Selective serotonin reuptake inhibitors (such as Prozac and Zoloft) are the most commonly prescribed medication for depression. SSRIs have long been associated with an...
A new study found that taking an antidepressant medication was associated with a heightened risk of suicide using violent means.
It is generally recognized in antipsychiatry circles that antidepressant drugs induce manic or hypomanic episodes in some of the individuals who take them. Psychiatry's usual response to this is to assert that the individual must have had an underlying latent bipolar disorder that has "emerged" in response to the improvement in mood. The problem with such a notion is that it is fundamentally unverifiable.
An international group of researchers, including several with financial ties to manufacturers of antidepressants, explore possible explanations for why long-term users of antidepressants become chronically depressed.
A new study conducted by Jeffrey Vittengl at Truman University has found that taking antidepressant medications resulted in more severe depression symptoms after nine years.
What if I told you that, in 6 decades of research, the serotonin (or norepinephrine, or dopamine) theory of depression and anxiety - the claim that “Depression is a serious medical condition that may be due to a chemical imbalance, and Zoloft works to correct this imbalance” - has not achieved scientific credibility? You’d want some supporting arguments for this shocking claim. So, here you go:
When I was researching Anatomy of an Epidemic and sought to track the number of people receiving a disability payment between 1987 and 2007 due to “mental illness,” I was frustrated by the lack of diagnostic clarity in the data. The Social Security Administration would list, in its annual reports on the Supplemental Security Income and Social Security Disability Insurance (SSDI) programs, the number of people receiving payment for “mental disorders,” which in turn was broken down into just two subcategories: “retardation,” and “other mental disorders.” Unfortunately, the “other mental disorders,” which was the category for those with psychiatric disorders, was not broken down into its diagnostic parts.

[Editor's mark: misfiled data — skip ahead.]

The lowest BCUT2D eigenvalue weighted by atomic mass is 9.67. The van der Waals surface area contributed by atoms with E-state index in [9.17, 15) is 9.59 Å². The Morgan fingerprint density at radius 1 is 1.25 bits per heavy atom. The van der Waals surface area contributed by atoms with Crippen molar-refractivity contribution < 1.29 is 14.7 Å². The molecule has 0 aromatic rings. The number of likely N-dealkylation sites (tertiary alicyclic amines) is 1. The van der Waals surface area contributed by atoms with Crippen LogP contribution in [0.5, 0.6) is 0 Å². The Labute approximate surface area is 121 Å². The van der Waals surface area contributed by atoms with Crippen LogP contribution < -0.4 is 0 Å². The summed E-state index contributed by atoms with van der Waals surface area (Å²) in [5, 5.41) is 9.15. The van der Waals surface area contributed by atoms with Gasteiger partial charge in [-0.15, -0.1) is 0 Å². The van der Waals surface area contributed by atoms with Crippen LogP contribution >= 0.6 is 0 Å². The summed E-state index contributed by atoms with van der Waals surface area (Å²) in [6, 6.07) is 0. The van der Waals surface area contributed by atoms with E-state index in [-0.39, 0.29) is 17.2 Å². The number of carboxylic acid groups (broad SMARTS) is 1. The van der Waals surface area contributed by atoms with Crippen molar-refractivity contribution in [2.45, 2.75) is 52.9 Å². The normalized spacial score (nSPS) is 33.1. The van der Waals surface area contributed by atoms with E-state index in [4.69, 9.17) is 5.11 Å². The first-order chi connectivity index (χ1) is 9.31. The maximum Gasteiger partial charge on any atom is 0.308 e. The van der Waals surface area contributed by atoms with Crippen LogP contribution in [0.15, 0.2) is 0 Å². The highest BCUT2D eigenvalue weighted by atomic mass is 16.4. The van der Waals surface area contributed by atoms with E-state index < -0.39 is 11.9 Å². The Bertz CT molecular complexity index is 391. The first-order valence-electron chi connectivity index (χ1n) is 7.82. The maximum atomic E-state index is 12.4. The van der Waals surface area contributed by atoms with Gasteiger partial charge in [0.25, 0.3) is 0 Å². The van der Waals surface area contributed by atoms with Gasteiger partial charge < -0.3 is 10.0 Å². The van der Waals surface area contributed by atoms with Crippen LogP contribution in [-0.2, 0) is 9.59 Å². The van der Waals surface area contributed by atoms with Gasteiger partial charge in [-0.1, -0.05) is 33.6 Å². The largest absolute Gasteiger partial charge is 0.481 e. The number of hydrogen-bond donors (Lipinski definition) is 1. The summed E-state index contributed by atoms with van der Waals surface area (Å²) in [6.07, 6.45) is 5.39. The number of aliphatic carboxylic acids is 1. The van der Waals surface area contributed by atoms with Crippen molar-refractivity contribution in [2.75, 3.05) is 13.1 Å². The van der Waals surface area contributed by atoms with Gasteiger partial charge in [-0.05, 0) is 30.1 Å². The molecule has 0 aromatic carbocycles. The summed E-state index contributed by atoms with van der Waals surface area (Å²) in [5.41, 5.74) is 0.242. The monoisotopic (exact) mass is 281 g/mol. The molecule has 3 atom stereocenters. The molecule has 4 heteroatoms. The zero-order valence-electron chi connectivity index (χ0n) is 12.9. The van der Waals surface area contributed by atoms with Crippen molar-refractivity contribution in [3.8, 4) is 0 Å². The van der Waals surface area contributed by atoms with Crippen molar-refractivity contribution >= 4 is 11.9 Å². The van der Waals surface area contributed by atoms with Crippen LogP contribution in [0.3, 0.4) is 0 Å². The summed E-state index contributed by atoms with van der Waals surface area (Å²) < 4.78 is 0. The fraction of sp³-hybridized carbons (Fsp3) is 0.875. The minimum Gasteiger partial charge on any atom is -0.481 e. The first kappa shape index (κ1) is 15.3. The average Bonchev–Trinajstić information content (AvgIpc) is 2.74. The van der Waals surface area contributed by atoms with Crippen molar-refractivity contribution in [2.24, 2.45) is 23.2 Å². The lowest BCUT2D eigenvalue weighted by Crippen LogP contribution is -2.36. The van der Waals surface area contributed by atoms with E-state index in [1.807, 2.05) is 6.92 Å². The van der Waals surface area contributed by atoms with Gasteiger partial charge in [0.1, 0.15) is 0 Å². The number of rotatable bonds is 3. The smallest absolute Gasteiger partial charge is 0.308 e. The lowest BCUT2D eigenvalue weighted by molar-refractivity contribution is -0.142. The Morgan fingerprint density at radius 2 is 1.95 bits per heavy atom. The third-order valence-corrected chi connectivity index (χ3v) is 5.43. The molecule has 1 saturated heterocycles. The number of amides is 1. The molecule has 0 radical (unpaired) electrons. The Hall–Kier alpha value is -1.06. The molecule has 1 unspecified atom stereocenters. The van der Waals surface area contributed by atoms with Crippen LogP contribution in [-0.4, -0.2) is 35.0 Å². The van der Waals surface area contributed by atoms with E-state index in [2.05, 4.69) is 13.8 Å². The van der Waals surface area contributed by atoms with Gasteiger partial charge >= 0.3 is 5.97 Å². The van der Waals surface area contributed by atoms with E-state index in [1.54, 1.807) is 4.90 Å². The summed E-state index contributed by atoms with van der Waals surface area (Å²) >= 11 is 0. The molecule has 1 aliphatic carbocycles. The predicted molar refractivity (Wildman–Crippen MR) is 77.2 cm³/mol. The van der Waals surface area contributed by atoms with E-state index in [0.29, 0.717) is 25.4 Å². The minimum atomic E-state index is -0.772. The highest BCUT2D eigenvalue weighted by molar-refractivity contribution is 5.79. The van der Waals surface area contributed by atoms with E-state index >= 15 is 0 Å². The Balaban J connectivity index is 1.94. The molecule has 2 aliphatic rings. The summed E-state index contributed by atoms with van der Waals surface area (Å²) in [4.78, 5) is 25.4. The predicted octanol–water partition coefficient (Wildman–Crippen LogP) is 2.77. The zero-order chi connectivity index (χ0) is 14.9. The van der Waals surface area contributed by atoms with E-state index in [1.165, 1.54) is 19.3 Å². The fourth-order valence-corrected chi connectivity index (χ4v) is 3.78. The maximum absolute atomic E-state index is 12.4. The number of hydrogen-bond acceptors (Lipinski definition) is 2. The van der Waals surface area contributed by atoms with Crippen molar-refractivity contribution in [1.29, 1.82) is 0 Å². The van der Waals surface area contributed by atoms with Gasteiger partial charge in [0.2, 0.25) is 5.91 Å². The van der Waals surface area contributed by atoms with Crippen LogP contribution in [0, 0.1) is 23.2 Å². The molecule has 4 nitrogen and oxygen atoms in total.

A group of researchers recently found serious bias in the reporting of harm due to adverse events in antidepressant medication clinical trials. They report...
Despite their finding, the researchers suggest that SSRIs be given to people who do not meet criteria for depression or anxiety.
A new study by Peter Groot and Jim van Os has found that tapering strips help people successfully discontinue antidepressant medications.
A new review, published in BMJ Evidence-Based Medicine, concludes that antidepressants should not be used as the risks outweigh evidence for benefits.
A new study analyzing over 21,000 participants found that differences in activation of brain regions in different psychological “disorders” may have been overestimated, and confirms that there is still no brain scan capable of diagnosing a mental health concern.
An issue of Lancet Psychiatry is devoted to clarifying the lack of efficacy for Zoloft (sertraline).
Three recently published papers, along with a report by a Minnesota group on health outcomes in that state, provide new reason to mull over...
A new study, published this month in the Journal of Affective Disorders, investigated the effectiveness of weekly intravenous ketamine injections as a treatment for...
On Wednesday, May 11, there will be an inquiry by a work group in the U.K.’s Parliament into whether increases in the prescribing of antidepressants are fueling a marked increase in disability due to anxiety and depression in the U.K. I wrote about a similar rise in disability in the United States in Anatomy of an Epidemic, and the All Party Group for Prescribed Drug Dependence, which is the Parliamentary group that organized the debate, asked me to present the case against antidepressants.
Dr. Vance Trudeau discusses his study's finding that antidepressants may have far-reaching, adverse effects that last up to three generations.
Prominent researchers conduct a review of antidepressant withdrawal incidence, duration, and severity. Results lead to call for new clinical guidelines.
A Molecular Psychiatry study found that people who had recurrent depression developed smaller hippocampi and antidepressants protected against that effect -- except insofar as the study evidence seemed to show the opposite of what the media reported on it.
There is accumulating evidence that taking SSRI antidepressants increases the risk of bleeding and other complications during surgery, according to a review published in the British Journal of Anaesthesia.
A new study finds that more than a third of Americans are taking prescription drugs that can cause depressive symptoms as a side-effect.
In-depth interviews find that those who screened positive for depression did not explain their experience in terms of diagnostic symptoms.
Researchers suggest that the pharmaceutical industry had a vested interest in using the term “discontinuation” in order to hide the severity of physical dependence and withdrawal reactions many people experience from antidepressants.
Survey examines adverse personal and interpersonal effects of antidepressants and the impact of polypharmacy
In a new report, the United Nations Special Rapporteur on the right to health, Dr. Dainius Pūras, calls for a move away from the biomedical model and “excessive use of psychotropic medicines.”